The expansion of enforceable socio-economic rights by the India Court´s began after Prime Minister Indira Gandhi sought to weaken judicial review during the period of Emergency Rule from 1975 to 1977. Gandhi declared a state of emergency allowing her to rule by executive decree, suspended habeas corpus, and restricted freedom of the press after she was convicted by the Allahabad High Court in 1975 for election fraud in connection with the 1971 general elections. In the landmark case of Keshvananda Bharati v. State of Kerala (1973), it was held by the hon’ble court that any amendments to the Constitution of India are to be held violative of the ¨basic structure¨ of the Constitution. In response to this, the then Prime Minister, Indira Gandhi, appointed her own nominees, who had dissented Kesavananda, as Chief Justice of the Supreme Court, violating tradition, and further, during the emergency period passed four highly controversial Constitutional Amendments which were designed to limit the judicial scrutiny on the actions of the government.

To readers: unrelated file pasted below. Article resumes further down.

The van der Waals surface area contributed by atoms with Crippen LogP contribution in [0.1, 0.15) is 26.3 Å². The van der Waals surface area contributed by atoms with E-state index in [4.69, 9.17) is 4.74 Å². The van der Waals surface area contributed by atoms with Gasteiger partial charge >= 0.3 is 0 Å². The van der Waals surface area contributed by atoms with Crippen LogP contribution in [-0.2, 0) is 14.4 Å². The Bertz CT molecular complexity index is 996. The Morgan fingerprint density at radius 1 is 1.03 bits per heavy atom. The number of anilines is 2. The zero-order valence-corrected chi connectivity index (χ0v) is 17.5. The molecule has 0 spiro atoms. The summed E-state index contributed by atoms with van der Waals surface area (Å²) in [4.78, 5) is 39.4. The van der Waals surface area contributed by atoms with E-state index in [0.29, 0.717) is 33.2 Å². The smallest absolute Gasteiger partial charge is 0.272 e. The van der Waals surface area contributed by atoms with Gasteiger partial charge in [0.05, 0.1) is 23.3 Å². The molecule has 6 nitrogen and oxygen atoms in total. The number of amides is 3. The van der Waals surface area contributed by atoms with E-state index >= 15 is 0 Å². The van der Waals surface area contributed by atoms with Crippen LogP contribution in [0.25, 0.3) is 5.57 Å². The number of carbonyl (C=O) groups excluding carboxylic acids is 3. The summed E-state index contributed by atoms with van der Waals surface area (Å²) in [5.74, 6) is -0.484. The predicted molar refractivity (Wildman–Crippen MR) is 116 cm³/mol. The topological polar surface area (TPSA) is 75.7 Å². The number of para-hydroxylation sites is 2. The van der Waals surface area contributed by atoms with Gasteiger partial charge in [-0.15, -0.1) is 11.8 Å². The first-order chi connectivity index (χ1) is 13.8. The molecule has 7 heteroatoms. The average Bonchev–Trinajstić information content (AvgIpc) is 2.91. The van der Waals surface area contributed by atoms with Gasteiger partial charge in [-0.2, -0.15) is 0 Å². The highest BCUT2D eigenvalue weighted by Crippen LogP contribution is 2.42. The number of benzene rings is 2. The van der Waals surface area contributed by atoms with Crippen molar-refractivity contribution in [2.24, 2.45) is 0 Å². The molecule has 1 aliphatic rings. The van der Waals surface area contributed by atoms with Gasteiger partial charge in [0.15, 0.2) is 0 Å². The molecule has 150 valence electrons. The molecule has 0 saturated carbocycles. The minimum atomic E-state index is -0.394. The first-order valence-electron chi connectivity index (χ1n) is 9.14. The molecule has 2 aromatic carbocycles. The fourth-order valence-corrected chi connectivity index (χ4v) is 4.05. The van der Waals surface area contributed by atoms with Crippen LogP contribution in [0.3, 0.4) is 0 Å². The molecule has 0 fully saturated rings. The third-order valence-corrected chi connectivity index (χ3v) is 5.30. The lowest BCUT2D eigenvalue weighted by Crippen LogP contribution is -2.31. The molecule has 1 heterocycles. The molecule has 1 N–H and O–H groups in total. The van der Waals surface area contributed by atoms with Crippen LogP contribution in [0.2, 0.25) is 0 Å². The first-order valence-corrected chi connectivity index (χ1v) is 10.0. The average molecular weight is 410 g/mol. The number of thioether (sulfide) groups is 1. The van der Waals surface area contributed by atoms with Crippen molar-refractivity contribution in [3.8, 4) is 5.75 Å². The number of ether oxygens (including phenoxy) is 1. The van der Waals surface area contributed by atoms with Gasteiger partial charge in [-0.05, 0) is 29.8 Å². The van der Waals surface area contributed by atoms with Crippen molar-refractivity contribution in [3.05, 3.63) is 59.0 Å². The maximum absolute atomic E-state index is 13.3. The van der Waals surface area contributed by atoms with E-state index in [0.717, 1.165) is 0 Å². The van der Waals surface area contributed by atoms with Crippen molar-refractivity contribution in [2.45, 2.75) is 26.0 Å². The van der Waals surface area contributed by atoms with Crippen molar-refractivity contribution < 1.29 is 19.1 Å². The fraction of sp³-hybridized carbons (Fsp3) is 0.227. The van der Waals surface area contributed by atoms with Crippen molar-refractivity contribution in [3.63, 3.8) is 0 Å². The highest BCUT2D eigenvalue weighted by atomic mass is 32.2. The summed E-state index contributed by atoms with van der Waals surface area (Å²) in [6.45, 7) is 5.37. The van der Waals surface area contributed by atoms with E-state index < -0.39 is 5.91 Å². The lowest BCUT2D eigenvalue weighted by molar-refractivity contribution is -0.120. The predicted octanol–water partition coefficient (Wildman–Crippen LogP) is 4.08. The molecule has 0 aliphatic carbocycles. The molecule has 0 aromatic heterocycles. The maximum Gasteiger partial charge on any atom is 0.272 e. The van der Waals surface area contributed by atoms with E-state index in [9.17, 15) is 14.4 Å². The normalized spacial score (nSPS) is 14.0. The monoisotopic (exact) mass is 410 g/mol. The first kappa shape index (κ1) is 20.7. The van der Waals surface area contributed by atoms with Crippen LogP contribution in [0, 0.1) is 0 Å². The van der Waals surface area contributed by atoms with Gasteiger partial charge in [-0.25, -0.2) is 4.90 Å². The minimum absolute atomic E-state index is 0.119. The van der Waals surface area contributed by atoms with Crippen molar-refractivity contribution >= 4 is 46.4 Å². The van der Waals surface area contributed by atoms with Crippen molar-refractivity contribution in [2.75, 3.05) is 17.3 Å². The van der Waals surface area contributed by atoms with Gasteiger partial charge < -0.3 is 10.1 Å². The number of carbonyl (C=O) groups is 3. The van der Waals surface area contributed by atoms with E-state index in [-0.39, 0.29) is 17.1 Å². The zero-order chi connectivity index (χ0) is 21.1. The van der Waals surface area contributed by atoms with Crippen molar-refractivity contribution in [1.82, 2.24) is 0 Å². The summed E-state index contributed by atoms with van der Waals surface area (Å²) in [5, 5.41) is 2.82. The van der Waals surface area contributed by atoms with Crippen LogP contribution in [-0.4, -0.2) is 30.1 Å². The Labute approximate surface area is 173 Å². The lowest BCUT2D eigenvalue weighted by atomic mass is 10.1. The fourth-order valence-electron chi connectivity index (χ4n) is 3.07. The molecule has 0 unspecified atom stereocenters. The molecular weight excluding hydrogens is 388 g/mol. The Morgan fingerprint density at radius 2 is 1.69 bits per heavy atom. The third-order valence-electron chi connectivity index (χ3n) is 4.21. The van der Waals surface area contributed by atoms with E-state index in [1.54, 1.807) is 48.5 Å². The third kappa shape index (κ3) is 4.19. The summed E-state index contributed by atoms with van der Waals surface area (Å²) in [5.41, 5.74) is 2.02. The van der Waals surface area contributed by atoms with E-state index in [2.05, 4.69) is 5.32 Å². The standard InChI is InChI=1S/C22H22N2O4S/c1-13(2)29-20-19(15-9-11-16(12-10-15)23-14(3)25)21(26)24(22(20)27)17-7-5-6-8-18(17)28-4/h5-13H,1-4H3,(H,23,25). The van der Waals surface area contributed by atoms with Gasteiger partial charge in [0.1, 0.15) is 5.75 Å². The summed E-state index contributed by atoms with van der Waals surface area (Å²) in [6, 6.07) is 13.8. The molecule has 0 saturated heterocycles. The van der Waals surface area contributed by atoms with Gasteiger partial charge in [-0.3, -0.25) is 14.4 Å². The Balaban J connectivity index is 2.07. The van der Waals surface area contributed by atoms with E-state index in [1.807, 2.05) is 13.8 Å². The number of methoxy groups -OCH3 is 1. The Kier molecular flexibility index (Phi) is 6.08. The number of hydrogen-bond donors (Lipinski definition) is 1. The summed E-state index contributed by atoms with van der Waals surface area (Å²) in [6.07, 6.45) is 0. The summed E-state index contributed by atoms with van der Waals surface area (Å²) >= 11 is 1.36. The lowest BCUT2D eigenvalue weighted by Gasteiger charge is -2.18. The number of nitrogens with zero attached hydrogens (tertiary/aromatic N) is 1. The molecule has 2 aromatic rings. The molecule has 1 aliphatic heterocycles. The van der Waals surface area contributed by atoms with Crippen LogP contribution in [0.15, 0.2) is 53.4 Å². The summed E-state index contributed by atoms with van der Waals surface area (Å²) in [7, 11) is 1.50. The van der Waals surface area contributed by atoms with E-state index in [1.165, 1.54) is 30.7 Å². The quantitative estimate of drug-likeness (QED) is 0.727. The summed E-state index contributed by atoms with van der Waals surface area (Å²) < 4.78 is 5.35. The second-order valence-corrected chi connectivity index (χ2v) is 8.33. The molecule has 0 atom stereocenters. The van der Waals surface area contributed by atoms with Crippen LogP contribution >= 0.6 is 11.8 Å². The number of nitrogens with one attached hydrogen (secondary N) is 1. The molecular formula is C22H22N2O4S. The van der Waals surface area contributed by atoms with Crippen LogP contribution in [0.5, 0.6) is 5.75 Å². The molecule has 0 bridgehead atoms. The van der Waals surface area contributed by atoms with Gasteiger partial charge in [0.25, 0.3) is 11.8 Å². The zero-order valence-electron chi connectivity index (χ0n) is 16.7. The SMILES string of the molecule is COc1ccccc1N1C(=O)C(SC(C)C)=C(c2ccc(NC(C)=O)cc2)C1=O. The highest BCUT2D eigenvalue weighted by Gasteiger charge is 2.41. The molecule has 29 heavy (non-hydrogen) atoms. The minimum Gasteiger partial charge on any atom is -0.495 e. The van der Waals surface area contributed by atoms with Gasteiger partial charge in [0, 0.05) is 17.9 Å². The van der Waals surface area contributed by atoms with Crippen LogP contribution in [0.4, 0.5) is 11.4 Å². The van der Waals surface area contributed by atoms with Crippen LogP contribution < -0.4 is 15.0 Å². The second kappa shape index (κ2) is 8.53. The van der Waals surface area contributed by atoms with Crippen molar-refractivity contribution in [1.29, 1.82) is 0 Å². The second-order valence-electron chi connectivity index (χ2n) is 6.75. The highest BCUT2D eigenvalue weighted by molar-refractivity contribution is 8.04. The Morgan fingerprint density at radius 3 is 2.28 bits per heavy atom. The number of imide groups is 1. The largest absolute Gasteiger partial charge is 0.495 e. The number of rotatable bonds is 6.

The 42nd Amendment, which was passed during this catastrophe, aimed at overruling the landmark judgement of Kesavananda Bharati Case by prohibiting the Court from reviewing constitutional amendments, adding a provision which required a two-thirds vote of the Court to invalidate statutes as unconstitutional, and declared the 1971 election to be beyond judicial review altogether. This amendment also gave the socio-economic Directive Principles in Part IV of the Indian Constitution precedence over the Fundamental Rights in Part III of the Constitution, authorizing authoritarian socialism which resulted in the detention of political opponents. Following this utter disaster concerted by the arbitrary usage of vital powers democratic procedures were restored with the election of the Janata Party in 1977 and the controversial constitutional amendments were repealed, while the Court decided a number of landmark cases extending judicial review into the realms of socio-economic rights.